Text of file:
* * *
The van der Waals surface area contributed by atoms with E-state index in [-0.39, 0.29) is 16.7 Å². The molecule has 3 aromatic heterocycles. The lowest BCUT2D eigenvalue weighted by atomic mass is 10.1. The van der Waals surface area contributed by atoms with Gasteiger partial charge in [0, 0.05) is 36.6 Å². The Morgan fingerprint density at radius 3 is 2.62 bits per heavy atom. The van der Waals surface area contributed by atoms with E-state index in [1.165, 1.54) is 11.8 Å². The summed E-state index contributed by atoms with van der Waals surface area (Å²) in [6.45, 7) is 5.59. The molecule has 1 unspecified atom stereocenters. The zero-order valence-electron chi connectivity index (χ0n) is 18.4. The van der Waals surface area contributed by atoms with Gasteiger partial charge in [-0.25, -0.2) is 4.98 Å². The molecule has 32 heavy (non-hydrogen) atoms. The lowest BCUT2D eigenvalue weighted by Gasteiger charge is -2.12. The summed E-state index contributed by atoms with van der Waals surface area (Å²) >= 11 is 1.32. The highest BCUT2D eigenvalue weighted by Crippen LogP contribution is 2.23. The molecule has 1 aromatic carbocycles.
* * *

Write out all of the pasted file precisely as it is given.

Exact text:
The van der Waals surface area contributed by atoms with E-state index in [-0.39, 0.29) is 16.7 Å². The molecule has 3 aromatic heterocycles. The lowest BCUT2D eigenvalue weighted by atomic mass is 10.1. The van der Waals surface area contributed by atoms with Gasteiger partial charge in [0, 0.05) is 36.6 Å². The Morgan fingerprint density at radius 3 is 2.62 bits per heavy atom. The van der Waals surface area contributed by atoms with E-state index in [1.165, 1.54) is 11.8 Å². The summed E-state index contributed by atoms with van der Waals surface area (Å²) in [6.45, 7) is 5.59. The molecule has 1 unspecified atom stereocenters. The zero-order valence-electron chi connectivity index (χ0n) is 18.4. The van der Waals surface area contributed by atoms with Gasteiger partial charge in [-0.25, -0.2) is 4.98 Å². The molecule has 32 heavy (non-hydrogen) atoms. The lowest BCUT2D eigenvalue weighted by Gasteiger charge is -2.12. The summed E-state index contributed by atoms with van der Waals surface area (Å²) >= 11 is 1.32. The highest BCUT2D eigenvalue weighted by Crippen LogP contribution is 2.23. The molecule has 1 aromatic carbocycles.